Get More Out of Practicing, Much More!

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Have you ever asked the following questions about learning the saxophone?

  • Are there really tricks and secrets that will accelerate how quickly I can learn the saxophone?
  • Are there certain things that are hidden (only known by professionals) that I must know to be successful?

The answer is yes and no.

The Answer is “Yes”

There are approaches and methods that you must know to succeed on saxophone. In fact, if you know some of these, your chances of success greatly increase.

Here’s the problem: the answers are available to everyone, but you have to know where to find them. This can be difficult to find if you are completely new to music and you don’t have any connections yet.

You can learn these methods from any high quality teacher (you can learn how to identify a quality teacher here). If you find the right teacher you will have a mentor to direct you through all the things you need to know to succeed. There are good, okay, and bad teachers, so it’s important to find the right one.

The Answer is “No”

Using words such as “tips”, “tricks”, and “secrets”, in headlines really seems to grab the attention of readers (that’s why they’re used so often). However, I don’t necessarily believe there are “secrets” to playing the saxophone; you just have to apply the right methods. There’s no magic key, magic flute, or hidden secret that only the worthy and noble can discover. In fact, they’re not hidden at all.

These methods and approaches have been available through professional musicians for centuries. Find a professional musician, run them through the checklist mentioned above, and you’ll have all the tips and secrets you can handle. However, not all musicians are skilled when it comes to teaching (even if they’re really good at playing) so you may need to do a little searching.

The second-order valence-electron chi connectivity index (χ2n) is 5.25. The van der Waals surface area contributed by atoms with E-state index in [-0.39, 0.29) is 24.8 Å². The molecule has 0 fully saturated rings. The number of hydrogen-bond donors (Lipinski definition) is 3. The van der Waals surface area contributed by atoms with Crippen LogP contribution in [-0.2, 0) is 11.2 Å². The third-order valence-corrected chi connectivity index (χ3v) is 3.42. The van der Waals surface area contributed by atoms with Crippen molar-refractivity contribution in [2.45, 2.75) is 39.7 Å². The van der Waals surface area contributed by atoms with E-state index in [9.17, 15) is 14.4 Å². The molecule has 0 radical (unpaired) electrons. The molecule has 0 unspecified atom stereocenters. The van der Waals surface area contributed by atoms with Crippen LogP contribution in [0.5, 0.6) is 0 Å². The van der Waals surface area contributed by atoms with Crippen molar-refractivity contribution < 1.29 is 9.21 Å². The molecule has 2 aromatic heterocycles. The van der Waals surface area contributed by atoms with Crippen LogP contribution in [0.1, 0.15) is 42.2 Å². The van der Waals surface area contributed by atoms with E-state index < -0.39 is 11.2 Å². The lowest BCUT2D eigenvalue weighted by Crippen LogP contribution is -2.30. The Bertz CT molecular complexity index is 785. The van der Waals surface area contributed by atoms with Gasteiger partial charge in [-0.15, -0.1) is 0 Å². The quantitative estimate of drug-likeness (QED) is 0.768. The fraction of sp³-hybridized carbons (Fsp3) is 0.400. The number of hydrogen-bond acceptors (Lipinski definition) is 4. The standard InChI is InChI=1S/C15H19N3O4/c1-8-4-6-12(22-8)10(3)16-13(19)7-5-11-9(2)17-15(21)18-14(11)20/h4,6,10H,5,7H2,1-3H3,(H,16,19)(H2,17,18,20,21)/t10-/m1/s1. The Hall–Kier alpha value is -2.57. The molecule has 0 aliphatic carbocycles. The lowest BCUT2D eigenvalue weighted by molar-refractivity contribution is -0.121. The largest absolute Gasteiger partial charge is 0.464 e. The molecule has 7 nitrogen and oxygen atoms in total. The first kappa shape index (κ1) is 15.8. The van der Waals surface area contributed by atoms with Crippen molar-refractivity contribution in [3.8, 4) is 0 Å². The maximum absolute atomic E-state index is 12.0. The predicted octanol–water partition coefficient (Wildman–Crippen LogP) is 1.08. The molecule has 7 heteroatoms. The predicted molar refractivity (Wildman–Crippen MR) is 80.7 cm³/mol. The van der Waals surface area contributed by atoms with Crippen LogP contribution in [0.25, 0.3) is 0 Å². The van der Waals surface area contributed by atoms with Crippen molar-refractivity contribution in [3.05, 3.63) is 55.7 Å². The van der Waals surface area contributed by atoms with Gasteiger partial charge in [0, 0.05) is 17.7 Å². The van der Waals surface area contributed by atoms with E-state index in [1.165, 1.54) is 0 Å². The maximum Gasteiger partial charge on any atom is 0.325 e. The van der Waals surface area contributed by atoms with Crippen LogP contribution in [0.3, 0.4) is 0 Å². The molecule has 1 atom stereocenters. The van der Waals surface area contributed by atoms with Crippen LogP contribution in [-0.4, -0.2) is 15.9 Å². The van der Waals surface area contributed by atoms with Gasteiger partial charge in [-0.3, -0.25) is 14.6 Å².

1 Essential Key to Success

There are all sorts of things we can do to improve your saxophone playing, and I want to share one important item today: how to practice, or, how your session should be organized when you practice. This is necessary to know and understand in order to progress as quickly as you can.

Success is Common

When students begin lessons with me, they may or not practice on a daily basis. However, most do not have a clear idea how they can improve every time they sit down to practice (yes, this is possible). It’s almost like they’re in a pool treading water, waiting, rather than having fun swimming.

Today I’ll share with you how to move on from treading water, and get swimming! I guess we could call this approach “1 Secret for a Successful Practice Session”, or “A Practice Approach Used by Pros”.

The Process

In order to spend less time treading water, I’m going to lay out a common approach for a practice session that is used by professionals. This still takes work, but at least you’ll have confidence knowing that you’re progressing and no longer treading water. Here’s the practice session order:


  • Connector.

    Warm Up

    Use this time to get the inside of your mouth warmed up by playing long tones and other warm-ups.